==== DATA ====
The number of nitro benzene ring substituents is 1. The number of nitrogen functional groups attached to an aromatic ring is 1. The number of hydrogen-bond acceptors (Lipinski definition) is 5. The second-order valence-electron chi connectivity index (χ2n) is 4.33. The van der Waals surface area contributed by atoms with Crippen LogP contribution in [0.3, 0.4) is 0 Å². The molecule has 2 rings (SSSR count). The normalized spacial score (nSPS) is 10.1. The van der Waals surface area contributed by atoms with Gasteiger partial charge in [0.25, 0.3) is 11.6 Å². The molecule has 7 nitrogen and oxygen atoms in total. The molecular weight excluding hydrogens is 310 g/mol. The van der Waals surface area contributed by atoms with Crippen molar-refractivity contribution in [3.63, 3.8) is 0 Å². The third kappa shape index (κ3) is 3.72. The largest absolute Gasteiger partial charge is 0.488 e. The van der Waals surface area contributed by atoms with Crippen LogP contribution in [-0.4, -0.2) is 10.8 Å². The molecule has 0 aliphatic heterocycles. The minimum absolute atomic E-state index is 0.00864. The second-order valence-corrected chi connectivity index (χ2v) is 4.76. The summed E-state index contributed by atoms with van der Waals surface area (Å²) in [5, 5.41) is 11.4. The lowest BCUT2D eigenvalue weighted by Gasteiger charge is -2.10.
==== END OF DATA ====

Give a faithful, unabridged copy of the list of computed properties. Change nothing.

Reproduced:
The number of nitro benzene ring substituents is 1. The number of nitrogen functional groups attached to an aromatic ring is 1. The number of hydrogen-bond acceptors (Lipinski definition) is 5. The second-order valence-electron chi connectivity index (χ2n) is 4.33. The van der Waals surface area contributed by atoms with Crippen LogP contribution in [0.3, 0.4) is 0 Å². The molecule has 2 rings (SSSR count). The normalized spacial score (nSPS) is 10.1. The van der Waals surface area contributed by atoms with Gasteiger partial charge in [0.25, 0.3) is 11.6 Å². The molecule has 7 nitrogen and oxygen atoms in total. The molecular weight excluding hydrogens is 310 g/mol. The van der Waals surface area contributed by atoms with Crippen molar-refractivity contribution in [3.63, 3.8) is 0 Å². The third kappa shape index (κ3) is 3.72. The largest absolute Gasteiger partial charge is 0.488 e. The van der Waals surface area contributed by atoms with Crippen LogP contribution in [-0.4, -0.2) is 10.8 Å². The molecule has 0 aliphatic heterocycles. The minimum absolute atomic E-state index is 0.00864. The second-order valence-corrected chi connectivity index (χ2v) is 4.76. The summed E-state index contributed by atoms with van der Waals surface area (Å²) in [5, 5.41) is 11.4. The lowest BCUT2D eigenvalue weighted by Gasteiger charge is -2.10.